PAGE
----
One of these things is not like the others

Anybody that has seen Sesame Street is probably familiar with these lyrics:

One of these things is not like the others,
One of these things just doesn’t belong,
Can you tell which thing is not like the others
By the time I finish my song?
Did you guess which thing was not like the others?
Did you guess which thing just doesn’t belong?
If you guessed this one is not like the others,
Then you’re absolutely…right!

Given that, let’s look at the four men involved in the presidential campaign.  President Obama, Governor Romney, and Representative Ryan seem to have no problem with being passionate while staying mature and civil.  Then there’s Joe.  I don’t get it.  His boss isn’t modeling that sort of behavior.  His opponents don’t behave that way.  Why is it OK for Joe?

I put the four men’s behavior to a simple test.  Would I tell a ten-year-old to behave like the person on stage?  The three men I mentioned would easily pass that test.  Biden interrupted Ryan and the moderator 81 times.  If a child interrupted his or her teacher one tenth that many time, that child would be in the principal’s office.  Furthermore, if Biden is so comfortable with being so rude, what is to say he won’t cross one too many lines when he is outside of the debate hall?

Lastly, shame on my fellow native from Queens, NY, Debbie Wasserman-Schultz, who said that Mr. Biden was behaving “vice-presidentially.”  Since when does rudeness and sarcasm make someone vice-presidential?  She is a mom.  Would she really tolerate her kids behaving during a school debate like Mr. Biden did?  I doubt it.  She said that Mr. Biden was demonstrating gravitas.  She needs to get her Latin straight.  Mr. Biden was showing he is an asinus.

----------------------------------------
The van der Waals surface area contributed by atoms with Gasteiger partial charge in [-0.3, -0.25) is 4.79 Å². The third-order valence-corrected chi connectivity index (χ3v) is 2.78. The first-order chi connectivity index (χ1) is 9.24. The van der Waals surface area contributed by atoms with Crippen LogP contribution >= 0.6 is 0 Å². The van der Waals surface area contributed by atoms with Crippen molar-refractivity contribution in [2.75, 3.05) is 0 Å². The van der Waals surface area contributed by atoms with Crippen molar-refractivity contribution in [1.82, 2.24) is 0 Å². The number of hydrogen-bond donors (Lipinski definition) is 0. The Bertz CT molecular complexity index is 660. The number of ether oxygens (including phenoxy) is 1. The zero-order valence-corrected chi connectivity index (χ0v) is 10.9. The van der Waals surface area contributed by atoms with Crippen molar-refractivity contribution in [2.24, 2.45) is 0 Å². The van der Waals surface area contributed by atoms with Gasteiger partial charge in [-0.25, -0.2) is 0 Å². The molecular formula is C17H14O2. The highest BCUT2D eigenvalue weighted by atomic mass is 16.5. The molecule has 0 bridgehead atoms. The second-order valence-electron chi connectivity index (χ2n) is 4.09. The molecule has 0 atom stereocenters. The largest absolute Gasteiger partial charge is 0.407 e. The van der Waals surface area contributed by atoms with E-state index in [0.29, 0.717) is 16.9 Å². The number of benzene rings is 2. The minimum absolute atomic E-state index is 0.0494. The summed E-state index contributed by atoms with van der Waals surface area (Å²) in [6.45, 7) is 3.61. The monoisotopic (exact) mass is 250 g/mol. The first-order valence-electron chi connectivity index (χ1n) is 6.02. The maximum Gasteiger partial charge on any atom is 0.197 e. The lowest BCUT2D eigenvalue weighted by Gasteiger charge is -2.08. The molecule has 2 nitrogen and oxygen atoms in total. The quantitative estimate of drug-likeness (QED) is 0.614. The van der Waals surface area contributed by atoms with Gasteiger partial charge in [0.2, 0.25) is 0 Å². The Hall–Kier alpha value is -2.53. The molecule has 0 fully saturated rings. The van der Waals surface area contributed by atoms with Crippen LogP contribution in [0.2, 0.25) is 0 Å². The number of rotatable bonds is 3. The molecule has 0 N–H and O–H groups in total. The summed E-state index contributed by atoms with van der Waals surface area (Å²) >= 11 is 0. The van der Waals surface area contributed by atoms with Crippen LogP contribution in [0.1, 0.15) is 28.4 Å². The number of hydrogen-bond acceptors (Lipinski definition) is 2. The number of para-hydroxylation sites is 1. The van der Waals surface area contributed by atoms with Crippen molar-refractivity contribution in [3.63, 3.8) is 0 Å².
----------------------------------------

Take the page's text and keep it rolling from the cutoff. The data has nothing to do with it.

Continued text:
Daddy, there’s a bully at school

Child: Daddy, there’s a bully at school!

Father:  Why do you say he’s a bully?

Child:  He doesn’t let other people talk.

Father:  Does he do that all of the time?

Child:  Yesterday, my friend dropped a marble in a jar every time he didn’t let the teacher or one of us talk.

Father:  How many marbles were in the jar?

Child:  81

Father:  What else does this bully do?

Child:  He lies.

Father:  What does he lie about?

Child:  There was this really bad third grader who was waiting around the corner and then he ran out and crashed into a teacher.

Father: So what was the lie?

Child: Well, the bully saw the third grader getting ready to crash into the teacher and when the principal asked a bunch of us if we knew what happened and the bully said he didn’t.

Father:  This sounds like a very bad boy.  Is there anything else the he does?

Child:  Yeah.  You know how you teach me how important it is to be nice to people and not say mean things, even if I don’t like them?

Father:  Yes.  That’s very important.

Child:  Well the bully isn’t like that.  He laughs at people and makes fun of them.  There’s something else.

Father:  OK.

Child:  You know how you said it is bad to use words that are just make believe for bad words just so we don’t get in trouble?

Father:  Sure.  That’s important because what really matters is what you think, not just what you say.

Child:  The bully uses words that mean…poop…a lot.

Father:  This boy is a bully.  What does he look like?  I’m going to school and talk to the principal.

Child: He looks like this: